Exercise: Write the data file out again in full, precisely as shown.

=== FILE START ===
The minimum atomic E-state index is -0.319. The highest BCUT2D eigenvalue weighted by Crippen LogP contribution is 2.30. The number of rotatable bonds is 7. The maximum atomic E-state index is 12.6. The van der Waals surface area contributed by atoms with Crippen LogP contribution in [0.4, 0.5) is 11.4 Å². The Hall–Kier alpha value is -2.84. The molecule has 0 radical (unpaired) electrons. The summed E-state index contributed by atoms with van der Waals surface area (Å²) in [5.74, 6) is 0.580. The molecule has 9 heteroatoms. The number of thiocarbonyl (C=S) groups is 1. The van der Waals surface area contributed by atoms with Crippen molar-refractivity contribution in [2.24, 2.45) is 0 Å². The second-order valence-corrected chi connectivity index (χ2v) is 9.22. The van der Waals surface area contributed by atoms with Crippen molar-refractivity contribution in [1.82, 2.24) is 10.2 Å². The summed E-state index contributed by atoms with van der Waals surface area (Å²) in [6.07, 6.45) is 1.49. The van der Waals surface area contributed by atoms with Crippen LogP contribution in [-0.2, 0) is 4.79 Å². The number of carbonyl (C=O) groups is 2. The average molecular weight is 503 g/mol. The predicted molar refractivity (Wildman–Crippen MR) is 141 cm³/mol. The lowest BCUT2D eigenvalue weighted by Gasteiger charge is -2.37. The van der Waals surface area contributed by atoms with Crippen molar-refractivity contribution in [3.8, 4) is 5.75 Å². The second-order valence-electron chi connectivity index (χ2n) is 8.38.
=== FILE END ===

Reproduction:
The minimum atomic E-state index is -0.319. The highest BCUT2D eigenvalue weighted by Crippen LogP contribution is 2.30. The number of rotatable bonds is 7. The maximum atomic E-state index is 12.6. The van der Waals surface area contributed by atoms with Crippen LogP contribution in [0.4, 0.5) is 11.4 Å². The Hall–Kier alpha value is -2.84. The molecule has 0 radical (unpaired) electrons. The summed E-state index contributed by atoms with van der Waals surface area (Å²) in [5.74, 6) is 0.580. The molecule has 9 heteroatoms. The number of thiocarbonyl (C=S) groups is 1. The van der Waals surface area contributed by atoms with Crippen molar-refractivity contribution in [2.24, 2.45) is 0 Å². The second-order valence-corrected chi connectivity index (χ2v) is 9.22. The van der Waals surface area contributed by atoms with Crippen molar-refractivity contribution in [1.82, 2.24) is 10.2 Å². The summed E-state index contributed by atoms with van der Waals surface area (Å²) in [6.07, 6.45) is 1.49. The van der Waals surface area contributed by atoms with Crippen LogP contribution in [-0.2, 0) is 4.79 Å². The number of carbonyl (C=O) groups is 2. The average molecular weight is 503 g/mol. The predicted molar refractivity (Wildman–Crippen MR) is 141 cm³/mol. The lowest BCUT2D eigenvalue weighted by Gasteiger charge is -2.37. The van der Waals surface area contributed by atoms with Crippen molar-refractivity contribution in [3.8, 4) is 5.75 Å². The second-order valence-electron chi connectivity index (χ2n) is 8.38.